Degree: Bachelor of Arts
Contact: Karen List
Director of Major: Professor Karen List. Professors Blais, Sims, Whitehead; Associate Professor McBride; Lecturers Fox, McDermott, Perkins, Roche; Adjunct Lecturers Abel, Allen, Berman, Brodeur, Carey, Cohen, Forcier, Griffin, Katzenbach, Madsen, Muller, Neal, Newton, Parnass, Vandal.
The field of journalism is changing rapidly. The emphasis on traditional, ethical journalism remains, but the ways in which journalism is gathered and transmitted have been transformed. Reporters who once wrote for a newspaper are likely now to find themselves also writing for the paper’s website, taking digital photos to accompany articles, and recording podcasts (audio) and vodcasts (video). Multimedia reporting is the reality not only for newspapers, but also in television, radio, photography, public relations, and online jobs. As equipment becomes cheaper and more portable, freelancing work for a variety of media has also become easier. “Backpack reporting” allows one person to report, write, take pictures and record audio and video on assignments, both domestically and abroad, and transmit them to media outlets instantaneously. Journalism also continues to be a solid foundation for many going into teaching, the law, government and other fields where communication and critical thinking skills are paramount.
The Journalism major has a distinguished, award-winning faculty including winners of the Pulitzer Prize and the Freedom Forum Journalism Teacher of the Year Award. It draws a diverse group of students who graduate to jobs in newspapers, magazines, television, on-line journalism, and other fields requiring skills in reporting and writing. The major emphasizes both the theory and practice of journalism. Students receive a thorough grounding in the ethics and traditions of journalism as well as the nuts and bolts of reporting and writing. Although graduates of the program end up in a variety of fields including law, government, public relations, and teaching, the major is geared for students who want to work in journalism: daily or weekly newspapers, magazines, online publications, and broadcast media. Alumni work at the New York Times, the Boston Globe, National Public Radio, Dateline NBC, The Associated Press, and dozens of top media outlets around the world.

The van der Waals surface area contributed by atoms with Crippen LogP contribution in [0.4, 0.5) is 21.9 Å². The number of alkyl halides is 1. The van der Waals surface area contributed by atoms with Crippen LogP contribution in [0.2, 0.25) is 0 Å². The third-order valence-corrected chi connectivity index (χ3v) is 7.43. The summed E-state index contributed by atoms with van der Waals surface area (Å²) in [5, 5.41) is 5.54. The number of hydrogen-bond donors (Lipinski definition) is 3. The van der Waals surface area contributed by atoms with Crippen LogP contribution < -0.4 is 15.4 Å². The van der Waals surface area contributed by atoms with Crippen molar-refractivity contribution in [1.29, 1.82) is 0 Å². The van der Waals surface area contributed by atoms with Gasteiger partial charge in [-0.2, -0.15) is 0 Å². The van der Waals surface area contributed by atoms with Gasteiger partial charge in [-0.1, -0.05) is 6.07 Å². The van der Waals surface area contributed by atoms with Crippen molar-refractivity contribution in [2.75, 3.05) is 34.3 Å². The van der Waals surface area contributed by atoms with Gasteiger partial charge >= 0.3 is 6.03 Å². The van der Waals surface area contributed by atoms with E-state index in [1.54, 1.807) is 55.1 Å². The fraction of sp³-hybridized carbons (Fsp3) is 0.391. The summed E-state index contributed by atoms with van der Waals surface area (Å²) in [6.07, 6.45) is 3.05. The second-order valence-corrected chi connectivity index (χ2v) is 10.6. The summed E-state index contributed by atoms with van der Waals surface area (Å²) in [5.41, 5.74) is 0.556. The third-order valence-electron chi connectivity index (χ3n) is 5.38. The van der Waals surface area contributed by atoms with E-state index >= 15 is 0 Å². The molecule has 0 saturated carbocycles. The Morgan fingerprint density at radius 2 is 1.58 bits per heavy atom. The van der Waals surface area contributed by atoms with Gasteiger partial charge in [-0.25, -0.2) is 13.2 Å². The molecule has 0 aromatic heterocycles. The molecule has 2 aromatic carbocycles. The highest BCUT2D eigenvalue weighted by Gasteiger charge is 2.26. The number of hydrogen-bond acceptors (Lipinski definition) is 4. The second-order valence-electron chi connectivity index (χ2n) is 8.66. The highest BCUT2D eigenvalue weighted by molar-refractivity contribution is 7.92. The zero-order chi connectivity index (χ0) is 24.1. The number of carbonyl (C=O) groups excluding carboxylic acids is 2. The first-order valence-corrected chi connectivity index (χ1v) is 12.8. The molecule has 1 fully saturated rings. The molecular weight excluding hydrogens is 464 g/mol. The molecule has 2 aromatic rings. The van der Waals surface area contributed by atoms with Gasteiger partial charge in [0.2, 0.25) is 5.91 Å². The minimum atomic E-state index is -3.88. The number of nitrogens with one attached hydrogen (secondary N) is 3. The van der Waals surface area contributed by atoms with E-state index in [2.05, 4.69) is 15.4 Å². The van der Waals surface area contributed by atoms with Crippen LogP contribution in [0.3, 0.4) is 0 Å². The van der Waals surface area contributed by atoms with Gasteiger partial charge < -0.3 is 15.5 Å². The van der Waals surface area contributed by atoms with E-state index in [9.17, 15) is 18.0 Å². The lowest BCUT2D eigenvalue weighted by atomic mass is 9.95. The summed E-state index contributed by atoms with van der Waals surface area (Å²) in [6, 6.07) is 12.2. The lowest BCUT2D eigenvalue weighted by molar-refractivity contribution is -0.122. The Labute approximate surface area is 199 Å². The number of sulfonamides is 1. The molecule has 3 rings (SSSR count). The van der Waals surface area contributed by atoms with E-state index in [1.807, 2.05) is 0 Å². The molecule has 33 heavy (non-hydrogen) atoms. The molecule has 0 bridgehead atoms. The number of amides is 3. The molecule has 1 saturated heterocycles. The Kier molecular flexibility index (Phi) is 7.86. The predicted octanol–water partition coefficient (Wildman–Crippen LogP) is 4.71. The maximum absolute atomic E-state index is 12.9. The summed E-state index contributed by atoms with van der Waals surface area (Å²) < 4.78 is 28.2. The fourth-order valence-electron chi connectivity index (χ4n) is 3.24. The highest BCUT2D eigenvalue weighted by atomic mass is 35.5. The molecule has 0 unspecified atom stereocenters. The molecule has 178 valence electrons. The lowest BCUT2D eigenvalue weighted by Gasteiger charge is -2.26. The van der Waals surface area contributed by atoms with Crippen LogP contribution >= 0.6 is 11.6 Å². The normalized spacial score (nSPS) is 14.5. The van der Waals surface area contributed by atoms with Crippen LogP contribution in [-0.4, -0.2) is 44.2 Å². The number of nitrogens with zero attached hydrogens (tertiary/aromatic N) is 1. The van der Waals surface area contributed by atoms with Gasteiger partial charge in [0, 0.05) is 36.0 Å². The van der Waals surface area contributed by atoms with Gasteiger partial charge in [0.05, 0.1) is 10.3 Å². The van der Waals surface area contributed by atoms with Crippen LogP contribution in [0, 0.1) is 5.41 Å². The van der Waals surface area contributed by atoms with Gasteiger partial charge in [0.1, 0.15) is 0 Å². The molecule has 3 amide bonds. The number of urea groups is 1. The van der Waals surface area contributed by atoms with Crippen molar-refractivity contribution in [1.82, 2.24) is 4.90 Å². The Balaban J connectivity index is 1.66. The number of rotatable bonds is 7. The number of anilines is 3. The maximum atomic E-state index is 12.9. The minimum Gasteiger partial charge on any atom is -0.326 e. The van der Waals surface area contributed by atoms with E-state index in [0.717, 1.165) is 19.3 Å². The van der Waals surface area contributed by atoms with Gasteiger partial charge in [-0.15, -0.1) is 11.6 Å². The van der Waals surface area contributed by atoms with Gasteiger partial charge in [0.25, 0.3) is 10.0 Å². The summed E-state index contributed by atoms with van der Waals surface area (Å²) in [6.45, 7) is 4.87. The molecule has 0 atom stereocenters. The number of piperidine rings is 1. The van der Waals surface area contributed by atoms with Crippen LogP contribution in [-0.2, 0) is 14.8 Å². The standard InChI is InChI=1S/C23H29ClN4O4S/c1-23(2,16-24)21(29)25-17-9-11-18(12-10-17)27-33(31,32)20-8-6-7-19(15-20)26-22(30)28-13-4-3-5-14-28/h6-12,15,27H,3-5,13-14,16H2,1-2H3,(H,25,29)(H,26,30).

1. JOURNAL 300 Newswriting and Reporting (4 cr), plus at least one advanced writing course offered by the program.
Admission to the Major
Admission to the Journalism major is restricted. Students may be admitted directly into the major as first-year students when they apply for admission to the university. Transfer students may be admitted directly to the major during orientation or may be asked to complete more coursework at the university before admission. For students already on campus, the major is restricted, and they must apply. Students from any major are welcome to apply during the first or second semester of their sophomore year. Applicants must be a 3.000 GPA and provide a written statement of purpose. There are no prerequisite courses. Applications are available from the Journalism office or online at www.umass.edu/journal/UMAJournalism/major/requirements/index.html.
Journalism majors acquire qualifications for positions in which reporting, research, writing, and editing are central. These may include work for newspapers and other news organizations, book publishing, public relations, and government agencies. The major is also recognized as strong liberal arts preparation for graduate study in such fields as journalism, mass communication, history, advertising and public relations, or law.